Having someone you know and love deliver a baby prematurely can be scary. Often times loved ones are unsure of what to do and what to say during this stressful time.

Friend, I know you mean well. Here are some thoughts gathered from former NICU parents on how to support during the journey. 

1. Let the parents know you love them and are there for them . . . but give them space if they need it. They may not be ready to share every detail about the birth of their new preemie warrior.

2. Keep the sniffles away. If you are sick, send your love, don’t bring it to the parents or into the NICU. Premature babies are very susceptible and can get very ill from even the smallest cold. If you’re not feeling too hot, it’s best to keep your germs from the parents and the baby; they will appreciate you thinking about them and won’t mind if you reschedule. This also goes for when baby comes home!

3. Food! Oftentimes, NICU parents are so focused on the health and care of their little one, they forget to take care of themselves! This includes eating. Dropping off some home-cooked meals, snacks to take to the hospital or gift cards for coffee or food can be super helpful for parents.

4. Offer to care for other children or pets in the household. Sometimes Mom and Dad just want to visit the baby and are unable to because they can’t bring their other littles into the unit. Offer to take them for a few hours!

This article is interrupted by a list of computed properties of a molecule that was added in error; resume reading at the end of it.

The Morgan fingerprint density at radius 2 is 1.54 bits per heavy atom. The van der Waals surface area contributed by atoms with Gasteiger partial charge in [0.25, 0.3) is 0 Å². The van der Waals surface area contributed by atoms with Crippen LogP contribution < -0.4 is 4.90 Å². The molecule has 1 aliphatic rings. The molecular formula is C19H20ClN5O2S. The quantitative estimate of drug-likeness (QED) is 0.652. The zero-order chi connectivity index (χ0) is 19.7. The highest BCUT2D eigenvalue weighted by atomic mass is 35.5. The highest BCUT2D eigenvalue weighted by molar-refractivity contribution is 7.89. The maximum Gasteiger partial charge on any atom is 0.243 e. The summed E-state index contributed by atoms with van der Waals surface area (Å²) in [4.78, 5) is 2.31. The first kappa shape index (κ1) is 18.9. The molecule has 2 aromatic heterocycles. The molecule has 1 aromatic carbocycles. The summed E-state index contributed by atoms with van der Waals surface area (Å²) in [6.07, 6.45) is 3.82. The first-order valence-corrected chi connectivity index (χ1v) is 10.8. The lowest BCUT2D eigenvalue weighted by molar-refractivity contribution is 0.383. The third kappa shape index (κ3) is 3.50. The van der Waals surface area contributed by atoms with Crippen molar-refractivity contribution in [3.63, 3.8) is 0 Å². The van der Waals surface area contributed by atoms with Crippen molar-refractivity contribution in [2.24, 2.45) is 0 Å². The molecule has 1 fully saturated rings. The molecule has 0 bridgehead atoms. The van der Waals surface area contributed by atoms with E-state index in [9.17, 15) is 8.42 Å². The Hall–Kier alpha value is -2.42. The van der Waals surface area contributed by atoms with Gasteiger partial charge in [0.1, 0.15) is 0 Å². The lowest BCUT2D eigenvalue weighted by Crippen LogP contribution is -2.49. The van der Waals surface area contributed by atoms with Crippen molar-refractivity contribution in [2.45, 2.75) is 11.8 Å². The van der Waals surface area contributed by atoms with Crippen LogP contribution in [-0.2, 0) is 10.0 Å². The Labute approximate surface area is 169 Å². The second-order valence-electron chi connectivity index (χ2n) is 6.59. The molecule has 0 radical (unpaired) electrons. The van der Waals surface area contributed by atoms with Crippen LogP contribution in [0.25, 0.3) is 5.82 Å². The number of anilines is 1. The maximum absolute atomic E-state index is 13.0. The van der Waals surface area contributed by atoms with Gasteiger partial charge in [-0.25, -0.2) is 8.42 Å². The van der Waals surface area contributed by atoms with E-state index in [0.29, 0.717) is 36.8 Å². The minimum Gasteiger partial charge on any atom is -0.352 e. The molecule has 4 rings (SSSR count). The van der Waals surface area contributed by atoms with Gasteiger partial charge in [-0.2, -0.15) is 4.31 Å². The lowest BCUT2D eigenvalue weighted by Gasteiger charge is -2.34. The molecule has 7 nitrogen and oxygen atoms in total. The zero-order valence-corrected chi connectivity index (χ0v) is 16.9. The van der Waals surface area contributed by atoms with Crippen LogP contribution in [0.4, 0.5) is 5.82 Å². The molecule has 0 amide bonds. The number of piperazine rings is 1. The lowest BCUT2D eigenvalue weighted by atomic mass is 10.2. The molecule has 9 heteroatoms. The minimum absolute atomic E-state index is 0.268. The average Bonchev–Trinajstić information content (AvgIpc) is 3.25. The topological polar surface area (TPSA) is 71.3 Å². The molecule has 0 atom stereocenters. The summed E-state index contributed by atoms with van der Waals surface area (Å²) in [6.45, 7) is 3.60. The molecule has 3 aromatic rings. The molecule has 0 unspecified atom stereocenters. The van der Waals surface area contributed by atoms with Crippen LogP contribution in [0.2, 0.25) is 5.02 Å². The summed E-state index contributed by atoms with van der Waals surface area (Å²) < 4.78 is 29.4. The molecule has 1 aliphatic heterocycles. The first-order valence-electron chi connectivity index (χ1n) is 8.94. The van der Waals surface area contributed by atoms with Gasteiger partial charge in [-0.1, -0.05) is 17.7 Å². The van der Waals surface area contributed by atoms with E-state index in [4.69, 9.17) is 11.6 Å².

5. Ask parents if they’d like company while they sit in the NICU. The days in the unit can be very long and often a visit from a friendly face may comfort the parents. Sit and chat with them, and offer a listening ear. They may not want to talk and your presence may be all they need.

6. Gift them books, crossword puzzles and other small activities that they can do while they are there.

7. Try to think about comments that may be hurtful. Parents know that these situations can be uncomfortable for you when visiting or asking about the baby and sometimes when people are uncomfortable they may make comments that mean no harm, but can be painful. Comments like “You get out of being super pregnant”, “You get to sleep at night without a baby waking you” “Everything happens for a reason” etc. can be very upsetting to new preemie parents. Best thing to do is just listen when they want to chat and think a bit before saying anything. Any preemie mother would give anything for sleepless nights and a longer pregnancy if they could.

8. Be understanding. If Mom or Dad are not calling you back or being distant, they may just be processing. These situations affect everyone differently; show them grace.

9. Pray with and for them.

10. Know you are loved and appreciated even if you aren’t told. The fact that you are interested in helping the parents get through this time shows you are going to be a special person in this family’s life.

Originally published on Project Preemie 

10 Ways to Support Parents of Preemies #preemies #nicu #newmom #motherhood #newdad #parents

Pam Frasco

Pam Frasco is a proud preemie mama two-times over and founder of Project Preemie. Her experience with 31.5 weeker Sonny and 30.5 weeker Sal has given her a passion to connect with and give back to the Preemie & NICU Communities. Pam is a long-time March of Dimes supporter fundraising over $50,000 for the Cleveland March for Babies walk. Pam lives in Cleveland with her two sons, husband Nicholas and two Boston Terriers.